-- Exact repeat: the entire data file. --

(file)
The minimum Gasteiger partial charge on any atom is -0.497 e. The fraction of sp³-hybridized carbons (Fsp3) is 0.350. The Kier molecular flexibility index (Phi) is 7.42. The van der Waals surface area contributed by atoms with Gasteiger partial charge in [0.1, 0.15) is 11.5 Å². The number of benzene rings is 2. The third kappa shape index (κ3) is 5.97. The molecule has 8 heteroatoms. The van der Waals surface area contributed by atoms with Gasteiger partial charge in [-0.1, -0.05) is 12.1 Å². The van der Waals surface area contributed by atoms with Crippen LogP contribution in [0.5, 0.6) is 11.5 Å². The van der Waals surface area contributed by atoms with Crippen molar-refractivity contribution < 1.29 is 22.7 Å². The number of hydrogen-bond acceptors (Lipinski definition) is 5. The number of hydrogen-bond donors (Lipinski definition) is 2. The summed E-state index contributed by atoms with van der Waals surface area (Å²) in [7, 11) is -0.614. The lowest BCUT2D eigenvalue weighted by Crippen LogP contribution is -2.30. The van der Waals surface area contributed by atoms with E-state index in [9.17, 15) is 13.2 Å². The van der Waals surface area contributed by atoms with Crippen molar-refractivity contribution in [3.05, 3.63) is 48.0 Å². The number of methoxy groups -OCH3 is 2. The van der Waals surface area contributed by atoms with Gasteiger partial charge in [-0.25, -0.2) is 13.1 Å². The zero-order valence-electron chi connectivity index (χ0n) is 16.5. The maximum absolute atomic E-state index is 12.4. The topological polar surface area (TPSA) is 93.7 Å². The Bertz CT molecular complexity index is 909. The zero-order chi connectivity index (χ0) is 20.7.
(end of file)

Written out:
The minimum Gasteiger partial charge on any atom is -0.497 e. The fraction of sp³-hybridized carbons (Fsp3) is 0.350. The Kier molecular flexibility index (Phi) is 7.42. The van der Waals surface area contributed by atoms with Gasteiger partial charge in [0.1, 0.15) is 11.5 Å². The number of benzene rings is 2. The third kappa shape index (κ3) is 5.97. The molecule has 8 heteroatoms. The van der Waals surface area contributed by atoms with Gasteiger partial charge in [-0.1, -0.05) is 12.1 Å². The van der Waals surface area contributed by atoms with Crippen LogP contribution in [0.5, 0.6) is 11.5 Å². The van der Waals surface area contributed by atoms with Crippen molar-refractivity contribution < 1.29 is 22.7 Å². The number of hydrogen-bond acceptors (Lipinski definition) is 5. The number of hydrogen-bond donors (Lipinski definition) is 2. The summed E-state index contributed by atoms with van der Waals surface area (Å²) in [7, 11) is -0.614. The lowest BCUT2D eigenvalue weighted by Crippen LogP contribution is -2.30. The van der Waals surface area contributed by atoms with E-state index in [9.17, 15) is 13.2 Å². The van der Waals surface area contributed by atoms with Crippen molar-refractivity contribution in [3.05, 3.63) is 48.0 Å². The number of methoxy groups -OCH3 is 2. The van der Waals surface area contributed by atoms with Gasteiger partial charge in [-0.25, -0.2) is 13.1 Å². The zero-order valence-electron chi connectivity index (χ0n) is 16.5. The maximum absolute atomic E-state index is 12.4. The topological polar surface area (TPSA) is 93.7 Å². The Bertz CT molecular complexity index is 909. The zero-order chi connectivity index (χ0) is 20.7.